“I am more optimistic that I have been in years that the Legislature is going to make meaningful improvements to the school finance system,” McBurnett said. “While I have seen specific budget runs under proposed school finance legislation that increases funding for Burnet CISD, reduces the impact of recapture and lowers the district's tax rate, I have not seen the same level of specificity concerning the effects of SB 2 on Burnet CISD.

“My fear is that any gains made under new school finance legislation may be lost due to unintended consequences of SB 2.”

Authored by Senate Property Tax Committee Chair Paul Bettencourt, R-Houston, SB 2 would require county and city governments to automatically hold an election in November if they seek to collect an additional 3.5 percent or more in tax revenue (2.5 percent for school districts) from existing properties without regards to the total taxable values assigned to those properties.

The cap would not apply to newly developed property just added to the county tax rolls, nor would costs related to indigent healthcare and legal defense, per the bill. It also would not immediately impact any jurisdiction with less than $15 million in annual collections, but would require a May 2020 election asking voters if they wanted to opt into the cap.

Current law allows local governments to increase their tax revenue by eight percent on existing property before becoming subject to a “rollback” election. Such an election is not automatically triggered; voters must collect enough petitions to force the issue to a ballot.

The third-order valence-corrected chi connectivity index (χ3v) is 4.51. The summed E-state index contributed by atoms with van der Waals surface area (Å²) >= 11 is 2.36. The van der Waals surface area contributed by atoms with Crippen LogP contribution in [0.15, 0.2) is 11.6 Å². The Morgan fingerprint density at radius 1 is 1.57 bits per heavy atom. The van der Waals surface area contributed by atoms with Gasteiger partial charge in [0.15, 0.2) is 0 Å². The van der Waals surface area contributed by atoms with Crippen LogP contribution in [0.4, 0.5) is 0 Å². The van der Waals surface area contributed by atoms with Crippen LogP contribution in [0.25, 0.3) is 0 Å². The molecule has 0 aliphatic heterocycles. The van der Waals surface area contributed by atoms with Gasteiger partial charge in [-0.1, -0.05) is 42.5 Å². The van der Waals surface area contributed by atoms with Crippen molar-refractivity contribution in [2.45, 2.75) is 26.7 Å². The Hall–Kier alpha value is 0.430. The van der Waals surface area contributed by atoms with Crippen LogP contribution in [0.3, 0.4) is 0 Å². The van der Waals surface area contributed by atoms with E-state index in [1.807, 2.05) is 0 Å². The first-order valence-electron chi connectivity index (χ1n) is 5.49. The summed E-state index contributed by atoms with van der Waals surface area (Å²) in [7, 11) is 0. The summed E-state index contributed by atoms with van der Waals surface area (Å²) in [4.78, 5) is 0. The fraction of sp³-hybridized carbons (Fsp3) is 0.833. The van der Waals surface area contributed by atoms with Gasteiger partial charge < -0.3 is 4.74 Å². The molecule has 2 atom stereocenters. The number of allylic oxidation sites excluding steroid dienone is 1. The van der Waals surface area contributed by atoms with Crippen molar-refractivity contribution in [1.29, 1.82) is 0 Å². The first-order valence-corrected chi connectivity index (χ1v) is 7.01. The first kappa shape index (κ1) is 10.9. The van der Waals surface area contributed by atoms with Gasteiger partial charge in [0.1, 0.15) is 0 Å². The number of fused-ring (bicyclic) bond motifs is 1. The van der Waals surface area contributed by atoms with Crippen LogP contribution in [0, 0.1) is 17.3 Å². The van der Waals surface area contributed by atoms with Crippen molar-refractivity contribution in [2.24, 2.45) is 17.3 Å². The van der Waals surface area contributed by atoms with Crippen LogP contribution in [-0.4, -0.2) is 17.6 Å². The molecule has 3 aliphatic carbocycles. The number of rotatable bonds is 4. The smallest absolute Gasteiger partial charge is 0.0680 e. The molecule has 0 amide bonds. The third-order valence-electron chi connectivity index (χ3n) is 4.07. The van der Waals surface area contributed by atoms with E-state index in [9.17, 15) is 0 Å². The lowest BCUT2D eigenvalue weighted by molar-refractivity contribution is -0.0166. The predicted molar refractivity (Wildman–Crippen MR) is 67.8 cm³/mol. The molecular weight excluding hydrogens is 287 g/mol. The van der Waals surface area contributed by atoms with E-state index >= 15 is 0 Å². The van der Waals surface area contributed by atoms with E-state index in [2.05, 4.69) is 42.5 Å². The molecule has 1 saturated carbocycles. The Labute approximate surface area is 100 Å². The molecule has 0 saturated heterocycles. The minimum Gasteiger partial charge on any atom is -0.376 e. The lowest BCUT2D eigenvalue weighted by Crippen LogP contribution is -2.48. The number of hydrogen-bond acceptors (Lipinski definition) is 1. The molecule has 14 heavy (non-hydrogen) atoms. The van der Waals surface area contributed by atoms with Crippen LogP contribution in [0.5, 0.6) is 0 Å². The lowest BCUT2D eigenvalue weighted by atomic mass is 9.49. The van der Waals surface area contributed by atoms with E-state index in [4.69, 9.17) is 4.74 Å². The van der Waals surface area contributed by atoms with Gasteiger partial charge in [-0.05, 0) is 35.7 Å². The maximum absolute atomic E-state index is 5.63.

Other provisions in the bill include creating an online portal to allow property owners to search for their address and see statistics relating to property value, number and names of entities levying taxes and tax rate growth. The bill would also require enhanced public posting requirements for tax hearings and counties would have to dedicate an employee to making sure local taxing jurisdictions comply with SB 2 requirements.

The bill changes the name “effective tax rate” to “no-new-revenue rate” and the term “rollback rate” to “voter-approved rate.” An effective rate is one at which an entity would earn the exact same amount of revenue as in the previous year.

Other reforms in the bill affect the appraisal appeal process in which homeowners may protest the appraised value of their home before a review board. Hearings would be required to take place at convenient times and would have to be conducted using a uniform process applicable to all appraisal districts. Also, appraisal districts would be prohibited from penalizing an appellant by raising his or her appraised value against the property owner's wishes.

The bill was being pushed in response to a promise by Gov. Greg Abbott, Lt. Gov. Dan Patrick and House Speaker Dennis Bonnen to slow property tax increases and cap spending.

“With the attention on many, many appraisal reforms as well, I believe that this is a balanced package," said Bettencourt. "It looks at the needs of rural Texas, as well as urban. More importantly, it looks at the needs of taxpayers all across the state."